As customary every year, late November and deep into December is a period of looking back at the year that was and highlighting the best things that were released, published, and let loose on the world. We see it with music, film, books, and video games. Comics and graphic novels are no exception, with dozens of lists published during that period.
The end-of-year list, while subjective, can act as a barometer of critical acclaim. It shows what’s potentially worthy of your attention and helps build a narrative for the medium in any given year.
How To Love Comics doesn’t publish an end-of-year list. (I never do because I’m perpetually behind on reading. It’s also difficult to do enough required reading as a one-person operation.) Instead, I’ve collated all of the end-of-year lists that I could find.
Many are websites dedicated to comics, while others are general entertainment or news sites. The idea was to find a good spread, as each source has a different take and opinion.
Hopefully, you can discover a bunch of comics/graphic novels you want to read. It’s worth noting that if a comic you loved in 2022 isn’t featured doesn’t mean it’s specifically bad. There’s so much material out there that not everything can be featured.
What did the comic book websites pick?
Below is a selection of lists from many of the comic book websites out there.
Told over two parts, AIPT’s list features a variety of categories. Due to this, it goes more granular by going into different formats, genres, and even new pieces of the year.
CBR has done their annual top 100 list again this year. This list leans heavily towards Marvel and DC, with 48% of the picks. Not to say those publishers’ output are bad, but you would hope for more diversity when there are 100 spots up for grabs. That being said, much of CBR’s comic discussion nowadays is focused on the Big 2, so this is not a complete surprise.
Comic Book Herald put together a list of 35 picks. It’s an interesting list that mixes different genres, perspectives, and styles.
Writers and editors from the site pick their favourites from 2022. This is a bit more granular than other lists, with some contributors opting to pick specific issues.
In this list, Marvel Comics staff members ha picked their favourite issues from 2022. Plenty of She-Hulk, Spider-Man, X-Men, and Jeff the Land Shark love.
Multiversity Comics did heaps of pieces as part of a much larger 2022 retrospective. There are lists for best Ongoing Series, Limited Series, Graphic Novels, Manga Series, Concluded Series, New Series, Webcomics, Digital-First Series, Single Issue, One-Shot, Reprinted Editions, Anthology, Licensed Comic, and Best Translated Comic.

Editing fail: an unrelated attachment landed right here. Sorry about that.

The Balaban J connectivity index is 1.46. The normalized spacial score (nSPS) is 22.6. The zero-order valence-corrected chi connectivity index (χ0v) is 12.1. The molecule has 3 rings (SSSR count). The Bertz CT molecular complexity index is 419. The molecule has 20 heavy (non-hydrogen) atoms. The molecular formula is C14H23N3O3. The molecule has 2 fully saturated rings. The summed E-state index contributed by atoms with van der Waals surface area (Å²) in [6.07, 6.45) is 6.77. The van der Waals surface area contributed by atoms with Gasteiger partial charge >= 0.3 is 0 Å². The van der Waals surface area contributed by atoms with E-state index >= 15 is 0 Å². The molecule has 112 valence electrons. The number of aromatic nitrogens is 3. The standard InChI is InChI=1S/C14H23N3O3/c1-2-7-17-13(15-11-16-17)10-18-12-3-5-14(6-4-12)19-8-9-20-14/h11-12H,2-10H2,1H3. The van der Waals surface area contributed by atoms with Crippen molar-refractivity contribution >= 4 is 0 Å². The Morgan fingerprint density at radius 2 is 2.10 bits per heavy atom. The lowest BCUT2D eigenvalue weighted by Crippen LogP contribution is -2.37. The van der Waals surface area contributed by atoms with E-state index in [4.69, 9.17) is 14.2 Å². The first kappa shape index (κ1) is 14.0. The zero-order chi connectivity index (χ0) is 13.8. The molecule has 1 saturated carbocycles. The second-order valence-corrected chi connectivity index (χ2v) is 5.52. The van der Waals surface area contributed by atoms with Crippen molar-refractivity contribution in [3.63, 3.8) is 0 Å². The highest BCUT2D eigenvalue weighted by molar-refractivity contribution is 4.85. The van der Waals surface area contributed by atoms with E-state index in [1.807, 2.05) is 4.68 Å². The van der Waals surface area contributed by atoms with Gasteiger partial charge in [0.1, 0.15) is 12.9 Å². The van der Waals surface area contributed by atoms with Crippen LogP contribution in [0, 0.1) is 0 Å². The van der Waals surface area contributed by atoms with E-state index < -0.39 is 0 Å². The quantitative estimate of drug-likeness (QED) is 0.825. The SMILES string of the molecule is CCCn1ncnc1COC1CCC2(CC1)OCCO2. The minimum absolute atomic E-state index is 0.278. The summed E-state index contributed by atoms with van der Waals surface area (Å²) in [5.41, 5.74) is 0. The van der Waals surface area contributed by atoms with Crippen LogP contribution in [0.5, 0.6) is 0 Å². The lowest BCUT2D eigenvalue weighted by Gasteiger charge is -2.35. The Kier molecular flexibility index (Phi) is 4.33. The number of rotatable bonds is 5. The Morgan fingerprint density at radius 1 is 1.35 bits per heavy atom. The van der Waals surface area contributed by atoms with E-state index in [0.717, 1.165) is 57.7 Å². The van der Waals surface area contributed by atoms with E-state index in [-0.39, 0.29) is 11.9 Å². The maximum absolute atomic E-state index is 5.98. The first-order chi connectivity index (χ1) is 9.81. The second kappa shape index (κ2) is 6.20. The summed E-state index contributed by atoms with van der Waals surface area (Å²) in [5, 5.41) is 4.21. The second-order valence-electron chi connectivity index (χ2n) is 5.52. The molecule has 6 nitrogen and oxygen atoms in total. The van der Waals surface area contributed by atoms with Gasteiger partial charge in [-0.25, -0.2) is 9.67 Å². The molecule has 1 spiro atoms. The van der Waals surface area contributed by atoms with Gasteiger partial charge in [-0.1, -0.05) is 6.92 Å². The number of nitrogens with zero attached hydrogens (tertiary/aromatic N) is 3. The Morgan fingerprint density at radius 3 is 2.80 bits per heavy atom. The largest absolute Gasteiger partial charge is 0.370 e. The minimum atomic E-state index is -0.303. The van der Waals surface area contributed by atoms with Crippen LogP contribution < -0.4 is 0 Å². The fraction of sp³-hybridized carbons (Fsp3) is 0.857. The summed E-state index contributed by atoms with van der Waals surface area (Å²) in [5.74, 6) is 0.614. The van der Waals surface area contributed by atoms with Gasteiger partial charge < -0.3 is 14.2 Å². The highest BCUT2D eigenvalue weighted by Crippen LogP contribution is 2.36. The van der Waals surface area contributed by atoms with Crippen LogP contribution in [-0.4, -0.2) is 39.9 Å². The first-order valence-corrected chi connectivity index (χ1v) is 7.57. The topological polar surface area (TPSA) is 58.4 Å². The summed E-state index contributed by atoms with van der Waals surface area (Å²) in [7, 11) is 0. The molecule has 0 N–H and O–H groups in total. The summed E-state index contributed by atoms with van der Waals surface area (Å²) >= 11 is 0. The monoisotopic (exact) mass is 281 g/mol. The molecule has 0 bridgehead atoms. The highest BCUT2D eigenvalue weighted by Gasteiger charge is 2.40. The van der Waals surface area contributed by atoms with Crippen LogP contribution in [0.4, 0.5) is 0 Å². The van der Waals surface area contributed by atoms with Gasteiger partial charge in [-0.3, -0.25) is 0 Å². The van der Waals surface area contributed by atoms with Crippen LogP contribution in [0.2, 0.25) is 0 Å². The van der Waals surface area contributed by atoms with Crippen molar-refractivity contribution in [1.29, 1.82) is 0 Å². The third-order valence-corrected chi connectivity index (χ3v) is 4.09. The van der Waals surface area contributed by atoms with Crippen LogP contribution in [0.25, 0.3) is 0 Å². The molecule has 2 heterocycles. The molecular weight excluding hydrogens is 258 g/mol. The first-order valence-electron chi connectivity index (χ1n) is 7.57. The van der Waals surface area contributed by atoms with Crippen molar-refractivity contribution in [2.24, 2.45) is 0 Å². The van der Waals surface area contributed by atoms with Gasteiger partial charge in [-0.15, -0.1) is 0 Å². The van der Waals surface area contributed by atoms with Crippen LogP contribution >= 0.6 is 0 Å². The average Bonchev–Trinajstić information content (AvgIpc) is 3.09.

Newsarama has put together a top ten, which has a lot of variety. There should be something for most tastes.
The Popverse team have picked their favourite reads of 2022.
SKTCHD’s David Harper has mixed it up by turning his end-of-year list into an awards show. He gives 25 of his favourite releases a very specific award, with some including “The Perfect Marriage Award” and “The Uncomfortable Laughter Award”.
The Beat highlights their best 30 comics. A lot of different kinds of comics are features from small press to Marvel/DC and everything in between. They also had a comics you might have missed list as well.
The Comics Journal asked many of their contributors to pick their favourite comics of the year. The result is an eclectic list of underground comics, direct market gems, popular graphic novels, manga, webcomics, and mainstream comics. There’s a chaotic energy to the format, with each contributor allowed to explain their picks in their own way.
Are you looking for some new webcomics to read? This breezy list is worth checking out.
What did the entertainment sites pick?
Below are the sites in the books, entertainment, geek spaces shared as part of their end of year coverage.
This list contains a broad range and styles, as curated by a single contributor.
Den of Geek shares its top 25 list. Plenty of interesting picks throughout, with different styles, genres, and storytelling methods on offer. If that’s not enough, there is also an extensive honourable mentions section too.
Ten comics as selected by Entertainment Weekly’s resident comics journalist.
This list is impressive. A single person has listed and ranked their own top 100. Unlike the CBR list mentioned earlier, this one is far more diverse in its choice.
For something a little different, Geek Girl Authority have highlighted the best webtoons of 2022.
Find out which graphic novels were Goodreads users favourite in 2022.
IGN pick their best comics of 2022. Strangely, Immortal X-Men is listed twice.
Kotaku highlighted their favourite manga of 2022. Plenty of hits and a few less-known titles too.
A selection of ten graphic novels that Library Journal recommends.
LitHub has aggregated the top five graphic novels of 2022, based on their review system.
Looking for the best horror comics of 2022? Lit Reactor has you covered with these five selections.
Paste made the difficult choice of whittling the selection of best comics of 2022 down to ten. They also gave a healthy selection of honourable mentions.